More Accurate Pricing Moves the Project Right Along “If you’re working on an IPD or TVD project, Join is super helpful,” said Karl Schantz of NBBJ. “I liked the ability to tie the drawings to the items so you can see exactly what was priced. Having everyone in the same, easy-to-find location works really well. In most cases, the ability to leave comments and have the history is better than having the A3s or A4s because it’s right there with the number and the data.” Before Join, three to four people would have been working on a file that was shared periodically. By the time the “latest file” was sent, the info was likely outdated. With Join, all members with the proper permissions could see the current data — what was accepted and rejected — important information for project stakeholders. Melanie tracked the progress by getting a snapshot estimate every two weeks. “It allowed me to see where we were flatlining, if we were headed in the right direction. At one point,” she said, “there was a long, flat period where our estimate was not trending up or down, and that was an indicator that we had a decision problem. In August, we ended up with over 100 items that needed decisions, so we scheduled a full Join meeting day with the entire team. We reviewed every open Join item and identified next steps (action item, responsible person, and date required) to keep moving forward.” From Melanie’s perspective, Join was critical for decision-making for all parties involved in the Atrium project. Without Join, Melanie said they might not have realized how many items depended on various decisions, which would have slowed the design process even more. “Without Join, we would’ve spent more time getting to where we are now. I think it saved time, and it’s definitely saved money. My only regret is that we didn’t use it earlier in the process.” Karl Schantz of NBBJ agrees: “Compared to the spreadsheets and other cost tracking tools we have seen, Join makes it much easier to navigate target value design. It’s nice to see the industry come to this maturity point, the point where we’re asking ourselves hard questions and making decisions in a smart and thoughtful way.”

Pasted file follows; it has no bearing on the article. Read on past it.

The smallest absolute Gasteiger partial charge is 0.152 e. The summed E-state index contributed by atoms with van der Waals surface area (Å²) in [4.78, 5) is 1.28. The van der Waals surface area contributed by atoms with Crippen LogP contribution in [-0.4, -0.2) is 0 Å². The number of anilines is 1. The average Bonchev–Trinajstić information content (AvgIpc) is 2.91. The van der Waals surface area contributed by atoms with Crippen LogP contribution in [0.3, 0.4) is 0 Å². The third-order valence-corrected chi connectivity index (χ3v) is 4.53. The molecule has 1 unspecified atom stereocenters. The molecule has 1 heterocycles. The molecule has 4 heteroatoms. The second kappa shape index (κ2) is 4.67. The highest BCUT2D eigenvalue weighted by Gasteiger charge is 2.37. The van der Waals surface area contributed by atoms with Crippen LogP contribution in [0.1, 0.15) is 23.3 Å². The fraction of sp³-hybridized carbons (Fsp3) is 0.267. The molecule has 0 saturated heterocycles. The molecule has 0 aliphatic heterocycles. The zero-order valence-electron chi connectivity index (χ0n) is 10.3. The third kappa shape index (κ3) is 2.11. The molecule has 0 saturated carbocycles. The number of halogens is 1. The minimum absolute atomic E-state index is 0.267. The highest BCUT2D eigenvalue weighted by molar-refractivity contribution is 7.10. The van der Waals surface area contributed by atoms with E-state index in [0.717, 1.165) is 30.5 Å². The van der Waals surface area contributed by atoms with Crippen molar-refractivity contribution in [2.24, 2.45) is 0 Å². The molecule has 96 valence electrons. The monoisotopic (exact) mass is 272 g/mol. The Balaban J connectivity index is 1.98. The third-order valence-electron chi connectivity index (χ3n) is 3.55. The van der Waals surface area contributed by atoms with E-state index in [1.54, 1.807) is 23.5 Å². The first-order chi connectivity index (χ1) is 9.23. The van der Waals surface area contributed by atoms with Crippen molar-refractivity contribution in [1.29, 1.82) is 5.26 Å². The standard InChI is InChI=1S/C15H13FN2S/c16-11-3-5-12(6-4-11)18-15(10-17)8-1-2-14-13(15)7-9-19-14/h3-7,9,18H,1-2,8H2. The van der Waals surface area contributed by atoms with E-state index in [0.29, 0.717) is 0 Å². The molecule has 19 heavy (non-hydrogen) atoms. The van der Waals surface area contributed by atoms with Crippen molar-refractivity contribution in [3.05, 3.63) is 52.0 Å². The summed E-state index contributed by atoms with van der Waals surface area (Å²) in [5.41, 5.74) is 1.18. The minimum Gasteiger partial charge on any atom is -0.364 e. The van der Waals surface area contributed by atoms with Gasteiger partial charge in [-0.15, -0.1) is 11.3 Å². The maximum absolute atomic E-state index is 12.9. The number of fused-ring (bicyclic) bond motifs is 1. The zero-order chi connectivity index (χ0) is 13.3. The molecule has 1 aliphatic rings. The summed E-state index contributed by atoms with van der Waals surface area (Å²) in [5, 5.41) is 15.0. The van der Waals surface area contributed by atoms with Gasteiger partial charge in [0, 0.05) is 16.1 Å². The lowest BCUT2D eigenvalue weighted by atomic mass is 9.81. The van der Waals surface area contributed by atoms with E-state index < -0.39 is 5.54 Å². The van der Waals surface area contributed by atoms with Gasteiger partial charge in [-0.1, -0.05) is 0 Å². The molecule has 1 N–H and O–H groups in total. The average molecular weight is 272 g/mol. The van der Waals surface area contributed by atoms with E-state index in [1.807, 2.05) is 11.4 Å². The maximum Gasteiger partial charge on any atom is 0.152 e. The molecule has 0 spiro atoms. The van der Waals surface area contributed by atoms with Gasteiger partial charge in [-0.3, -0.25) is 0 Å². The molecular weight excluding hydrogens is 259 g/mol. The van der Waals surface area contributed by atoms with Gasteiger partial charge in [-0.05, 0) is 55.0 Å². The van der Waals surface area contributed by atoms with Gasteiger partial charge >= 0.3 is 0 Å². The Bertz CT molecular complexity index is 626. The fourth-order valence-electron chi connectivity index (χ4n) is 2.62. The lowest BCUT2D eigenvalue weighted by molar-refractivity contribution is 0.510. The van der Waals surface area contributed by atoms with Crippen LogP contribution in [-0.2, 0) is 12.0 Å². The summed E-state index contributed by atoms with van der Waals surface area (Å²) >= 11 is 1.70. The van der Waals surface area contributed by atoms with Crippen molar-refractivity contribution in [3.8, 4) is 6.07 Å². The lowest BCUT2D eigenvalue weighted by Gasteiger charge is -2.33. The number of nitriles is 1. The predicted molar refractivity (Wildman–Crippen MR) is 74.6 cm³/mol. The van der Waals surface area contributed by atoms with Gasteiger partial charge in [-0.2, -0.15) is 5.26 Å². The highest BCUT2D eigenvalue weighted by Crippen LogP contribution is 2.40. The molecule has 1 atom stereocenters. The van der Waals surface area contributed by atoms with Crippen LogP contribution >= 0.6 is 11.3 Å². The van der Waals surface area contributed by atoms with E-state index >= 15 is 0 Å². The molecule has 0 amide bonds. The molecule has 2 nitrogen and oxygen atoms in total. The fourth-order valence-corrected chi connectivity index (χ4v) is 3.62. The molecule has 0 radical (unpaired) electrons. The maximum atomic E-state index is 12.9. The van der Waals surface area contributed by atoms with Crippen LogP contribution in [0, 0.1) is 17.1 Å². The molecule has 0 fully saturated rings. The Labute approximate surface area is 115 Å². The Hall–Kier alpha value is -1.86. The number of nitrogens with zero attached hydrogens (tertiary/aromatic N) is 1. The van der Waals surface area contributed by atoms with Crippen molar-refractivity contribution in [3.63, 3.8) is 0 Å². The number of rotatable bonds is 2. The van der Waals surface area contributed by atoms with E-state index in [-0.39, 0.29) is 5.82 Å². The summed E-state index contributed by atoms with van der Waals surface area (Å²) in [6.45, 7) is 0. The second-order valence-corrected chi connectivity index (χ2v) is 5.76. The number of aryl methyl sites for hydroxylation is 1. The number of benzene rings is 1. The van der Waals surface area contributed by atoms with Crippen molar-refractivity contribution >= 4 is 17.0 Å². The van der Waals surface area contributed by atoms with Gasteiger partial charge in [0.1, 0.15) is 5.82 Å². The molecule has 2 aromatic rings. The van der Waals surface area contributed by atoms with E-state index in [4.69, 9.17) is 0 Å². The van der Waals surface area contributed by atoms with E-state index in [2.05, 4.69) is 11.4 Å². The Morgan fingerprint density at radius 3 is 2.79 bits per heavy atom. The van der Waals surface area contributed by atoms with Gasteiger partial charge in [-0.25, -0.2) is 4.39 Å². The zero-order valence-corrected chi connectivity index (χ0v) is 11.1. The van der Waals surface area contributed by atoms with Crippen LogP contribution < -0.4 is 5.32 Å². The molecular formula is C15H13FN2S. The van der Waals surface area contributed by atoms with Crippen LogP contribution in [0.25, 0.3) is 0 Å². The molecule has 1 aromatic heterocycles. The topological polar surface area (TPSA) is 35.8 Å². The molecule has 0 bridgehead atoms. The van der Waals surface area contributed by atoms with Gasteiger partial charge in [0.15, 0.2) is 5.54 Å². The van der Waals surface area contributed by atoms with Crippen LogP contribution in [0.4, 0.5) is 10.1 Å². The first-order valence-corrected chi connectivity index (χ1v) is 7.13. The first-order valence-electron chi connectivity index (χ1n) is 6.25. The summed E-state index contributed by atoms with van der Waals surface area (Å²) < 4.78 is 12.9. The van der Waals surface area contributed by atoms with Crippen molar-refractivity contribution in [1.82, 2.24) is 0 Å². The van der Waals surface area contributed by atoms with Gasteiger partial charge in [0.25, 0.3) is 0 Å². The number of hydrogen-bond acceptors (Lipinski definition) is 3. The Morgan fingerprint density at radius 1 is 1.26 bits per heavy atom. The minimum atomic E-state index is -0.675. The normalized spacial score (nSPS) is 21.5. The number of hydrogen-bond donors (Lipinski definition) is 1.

Preconstruction Communications Streamlined Join facilitates efficient communications among the cluster groups using a simple tag such as — @architect. Everyone working on an item gets a message when an action is taken. “Improved communications allowed us to make our pricing more accurate. We set up Join to allow the owner to see not just projected direct construction costs but also full indirect cost impacts,” said Melanie. (Editor’s Note: Join is permission-based, and the account owner or project lead determines what stakeholders see.) The ability to create custom sorts and tag items in Join focused the team leaders’ weekly meetings. “I could tag the top 10 items that needed attention, so even if I wasn’t in the meeting, I could send it to our project director to share with the leadership group. He could then say, ‘we have to make a decision with this structural design to avoid schedule impacts,” said Melanie. With Join, DPR Rodgers could see the origin of an item, who requested it and when, its impact on the project, and any analysis related to the item. Is it waiting on owner direction? Design information? Contractor pricing? Which items were slowing the process? DPR Rodgers tracked all this in Join. Join also made it easy to see which cluster group was making progress – who was accepting and rejecting, who was finding new ideas. Join allowed Melanie to see which team was struggling and why. Knowing who and why made it easier to bring DPR Rodgers and owner leadership together to make the necessary decisions to move the project along.